In short, while it can lead to stories it can also very easily end to a short, bloody and brutal end to either that PC or the entire saga. And asking the other players to be forced into a choice of turning on and killing your own beloved character is a bit of a selfish move. Many groups won't cope well with this (despite thinking they will); in my opinion it is far safer to just avoid the entire thing.

Elementalist and Secondary Insight are also two suboptimal major Hermetic Virtues. They seem good at first blush, but there's a lot of debate here about how they aren't all that good. I know I've seen several HR fixes to Elementalist here, but very few for Secondary Insight. Secondary Insight is OK for a player who's wanting to micromanage their advancement, I suppose.

Just with Faeries you already have plenty of story potential since they "live" on stories :smiley: .
Between rivalry between Courts, their need to create story, facilitating relationship between mundanes and faeries... You don't need to introduce any other elements to have endless supply of story material.

A piece of advice, don't rush to introduce all the elements of RoP:Faerie. Learning Faerie magic and sympathy traits is a whole set of additional rule to get acquainted with.
As you get more comfortable with the core rule and the player discovers more about Faeries, introduce bit by bits new elements. It will be quite nice as it contributes to keep the discovery aspect of the game for the players and the PCs at the same time. It avoids also from you to dump a lot of information regarding the Fae world.

Regarding PCs creation, I am sure some PCs will have (strong) faerie blood. But advise them against taking a high score in Faerie Lore. Possibly limit it to 2. It will prevent the need for "info dump" as I mentionned earlier and it will give them a goal to become more knowledgeable as they will be more and more frequently in contact with Faes.
To explain a relatively low Faerie Lore despite their blood or back history, it is easy to explain:

  • it is due to an ancestor but themselves where never really exposed to Fae
  • they were kidnapped when their were baby, but retrieved/returned/escaped when they were still young so they did not have time to really learn much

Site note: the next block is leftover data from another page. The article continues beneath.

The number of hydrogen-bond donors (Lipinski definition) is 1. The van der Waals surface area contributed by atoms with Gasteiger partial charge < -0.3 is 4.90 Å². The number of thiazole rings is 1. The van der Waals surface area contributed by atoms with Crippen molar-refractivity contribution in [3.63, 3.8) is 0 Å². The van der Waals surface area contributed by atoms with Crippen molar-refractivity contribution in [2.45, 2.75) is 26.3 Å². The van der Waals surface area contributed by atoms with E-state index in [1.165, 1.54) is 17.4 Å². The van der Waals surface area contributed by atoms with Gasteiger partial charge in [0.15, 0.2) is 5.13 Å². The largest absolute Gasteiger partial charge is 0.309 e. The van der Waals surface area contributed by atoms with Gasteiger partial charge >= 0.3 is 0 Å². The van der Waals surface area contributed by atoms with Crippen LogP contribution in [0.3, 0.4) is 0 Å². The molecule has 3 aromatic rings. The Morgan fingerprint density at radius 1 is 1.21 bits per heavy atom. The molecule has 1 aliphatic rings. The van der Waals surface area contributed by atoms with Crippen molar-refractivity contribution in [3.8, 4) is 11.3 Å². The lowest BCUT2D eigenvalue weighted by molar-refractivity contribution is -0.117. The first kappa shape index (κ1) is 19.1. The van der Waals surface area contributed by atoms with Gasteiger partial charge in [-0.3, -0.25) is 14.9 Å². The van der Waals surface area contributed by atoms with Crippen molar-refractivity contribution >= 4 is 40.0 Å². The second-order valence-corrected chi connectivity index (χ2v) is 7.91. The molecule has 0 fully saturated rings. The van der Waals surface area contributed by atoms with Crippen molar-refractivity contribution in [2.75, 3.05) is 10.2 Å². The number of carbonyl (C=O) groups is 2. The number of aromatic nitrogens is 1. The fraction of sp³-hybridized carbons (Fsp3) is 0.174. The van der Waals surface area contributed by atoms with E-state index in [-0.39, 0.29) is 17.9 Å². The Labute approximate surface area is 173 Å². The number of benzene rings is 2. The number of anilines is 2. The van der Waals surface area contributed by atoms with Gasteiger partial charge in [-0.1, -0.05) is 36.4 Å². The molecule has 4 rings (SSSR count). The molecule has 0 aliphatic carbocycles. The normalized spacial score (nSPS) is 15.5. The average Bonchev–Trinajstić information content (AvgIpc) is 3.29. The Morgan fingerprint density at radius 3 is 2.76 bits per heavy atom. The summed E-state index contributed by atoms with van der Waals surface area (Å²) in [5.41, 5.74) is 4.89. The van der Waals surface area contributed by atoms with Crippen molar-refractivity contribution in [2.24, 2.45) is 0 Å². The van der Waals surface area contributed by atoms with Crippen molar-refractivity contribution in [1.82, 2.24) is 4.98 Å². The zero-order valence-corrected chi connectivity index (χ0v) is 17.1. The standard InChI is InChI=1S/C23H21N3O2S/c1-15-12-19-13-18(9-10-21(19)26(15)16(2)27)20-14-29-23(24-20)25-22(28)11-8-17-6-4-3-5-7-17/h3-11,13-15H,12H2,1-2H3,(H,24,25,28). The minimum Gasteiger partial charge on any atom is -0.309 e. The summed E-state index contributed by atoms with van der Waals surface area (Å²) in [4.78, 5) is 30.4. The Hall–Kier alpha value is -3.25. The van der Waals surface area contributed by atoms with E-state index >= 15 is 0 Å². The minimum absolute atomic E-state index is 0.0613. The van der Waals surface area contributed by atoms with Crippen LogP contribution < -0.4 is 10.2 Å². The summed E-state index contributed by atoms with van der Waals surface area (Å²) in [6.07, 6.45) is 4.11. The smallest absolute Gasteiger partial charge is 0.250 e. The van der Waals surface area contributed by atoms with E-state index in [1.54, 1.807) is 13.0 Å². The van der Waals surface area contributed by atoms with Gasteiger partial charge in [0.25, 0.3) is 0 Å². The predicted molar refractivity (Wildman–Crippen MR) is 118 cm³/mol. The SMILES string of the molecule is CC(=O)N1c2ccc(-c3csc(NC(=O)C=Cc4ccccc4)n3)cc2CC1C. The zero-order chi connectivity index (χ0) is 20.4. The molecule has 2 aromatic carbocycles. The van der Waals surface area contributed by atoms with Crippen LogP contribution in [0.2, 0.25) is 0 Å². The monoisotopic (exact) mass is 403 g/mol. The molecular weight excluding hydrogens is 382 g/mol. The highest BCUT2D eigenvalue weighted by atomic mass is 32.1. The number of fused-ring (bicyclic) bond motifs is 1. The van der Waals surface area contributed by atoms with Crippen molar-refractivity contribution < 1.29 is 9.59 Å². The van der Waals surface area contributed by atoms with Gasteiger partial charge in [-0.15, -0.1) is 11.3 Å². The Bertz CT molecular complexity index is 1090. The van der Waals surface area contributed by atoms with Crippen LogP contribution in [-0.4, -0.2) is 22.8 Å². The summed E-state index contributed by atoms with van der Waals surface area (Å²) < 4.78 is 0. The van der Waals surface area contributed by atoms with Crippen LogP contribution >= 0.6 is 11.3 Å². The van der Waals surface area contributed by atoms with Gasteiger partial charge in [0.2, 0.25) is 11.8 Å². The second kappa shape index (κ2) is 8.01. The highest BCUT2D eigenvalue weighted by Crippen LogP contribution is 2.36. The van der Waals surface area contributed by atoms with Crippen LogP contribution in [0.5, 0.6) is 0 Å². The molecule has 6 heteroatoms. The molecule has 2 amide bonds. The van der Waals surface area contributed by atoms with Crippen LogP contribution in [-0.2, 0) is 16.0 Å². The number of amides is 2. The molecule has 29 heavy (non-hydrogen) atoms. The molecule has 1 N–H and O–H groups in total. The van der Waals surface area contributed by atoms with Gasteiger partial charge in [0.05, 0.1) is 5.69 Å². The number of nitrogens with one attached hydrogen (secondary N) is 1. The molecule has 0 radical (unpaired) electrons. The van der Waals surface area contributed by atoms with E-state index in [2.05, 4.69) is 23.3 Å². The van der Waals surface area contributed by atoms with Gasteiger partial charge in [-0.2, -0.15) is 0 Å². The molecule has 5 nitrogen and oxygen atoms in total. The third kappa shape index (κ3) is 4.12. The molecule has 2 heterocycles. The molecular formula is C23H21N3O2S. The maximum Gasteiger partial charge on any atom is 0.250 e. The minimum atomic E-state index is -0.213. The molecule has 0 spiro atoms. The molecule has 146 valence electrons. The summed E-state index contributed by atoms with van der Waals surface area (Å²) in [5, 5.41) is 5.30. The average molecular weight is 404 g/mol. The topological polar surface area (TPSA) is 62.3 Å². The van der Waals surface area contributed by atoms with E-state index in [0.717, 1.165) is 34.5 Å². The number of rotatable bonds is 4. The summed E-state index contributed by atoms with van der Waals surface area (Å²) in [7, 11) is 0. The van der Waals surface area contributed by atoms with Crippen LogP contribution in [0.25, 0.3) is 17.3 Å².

• a curse stole some of their memory (and it can go nicely with Latent Magical Ability, especially if the player is willing to set aside some XP at the creation, for example)
  • they were initially trained by a Merinita but a Bonisagus snatched a few years into his/her apprenticeship, hence the magus was never properly initiated into Merinita mysteries, faerie magic and lore.

I just make Secondary Insight a minor virtue. It sits well at the minor level.

While we're talking virtues and flaws, I get good mileage out of getting every new magus to pick a focus of some kind, either major or minor. I think most old-hand players do this without really thinking.

Focus is a great virtue, not only because of the mechanical benefit but also because it gives you something to hang your hat on re: spell development. It gives the character (surprisingly) focus; which helps overcome the whole paralysis of choice issue.

Just remember that a magus can only have one focus. :slight_smile:

Really? Hm... Mechanically, a Magical Focus is great, but I tend not to encourage specialization too strongly for new players. For one thing, if their magic is weaker due to being less centralized, it lets me throw weaker, lower-Might creatures at their character, which I consider a plus due to the unchanging humanity of magi. Even as their magic becomes more and more powerful to amazing heights, their Form bonuses don't do a terrible lot, and unless they specialize in defense-improving spells they remain just as vulnerable to many human-killing things. With stronger new players, I have to throw stronger creatures at them to avoid easy instant breakage, but stronger creatures also provide much more dangerous retaliation in response to surviving because of newbie mistakes. Weaker magi lets me throw weaker creatures into the fray, who aren't instantly decimated even by good choices (thus keeping the fight/scrying/competition/whatever) interesting, without penalizing the magus nearly as hard for making a bad decision.

Plus, and equally helpfully, they get to experiment with multiple types of magic, which is a bad thing for those with aforementioned option paralysis, but lets them find what they actually like to do and would want to specialize in more easily.

Just my nickel of input, because pennies are useless and should be abolished.

Interesting, have you playtested this?
We talked about this, and the same solution popped up. I did some math on this, and it's a tad powerful (but not horribly so) for a minor virtue.

I rather dislike the Magical Focus virtues myself, and may well have infected my group with this opinion.
It feels like a clutch for the lazy, IMAO.
We also tend to prefer to deal with choice paralysis, rather than hide it away.
Obviously, YSMV.

For the Giant's Castle, You are near two Covenants and one is quite powerful(Irencillia). Upside is that neither is Durenmar or Dankmar :slight_smile:. I like the area. I would not worry too much about the history at the moment unless you really really want to fold it into a first game. Hermetic politics should be enough for new players.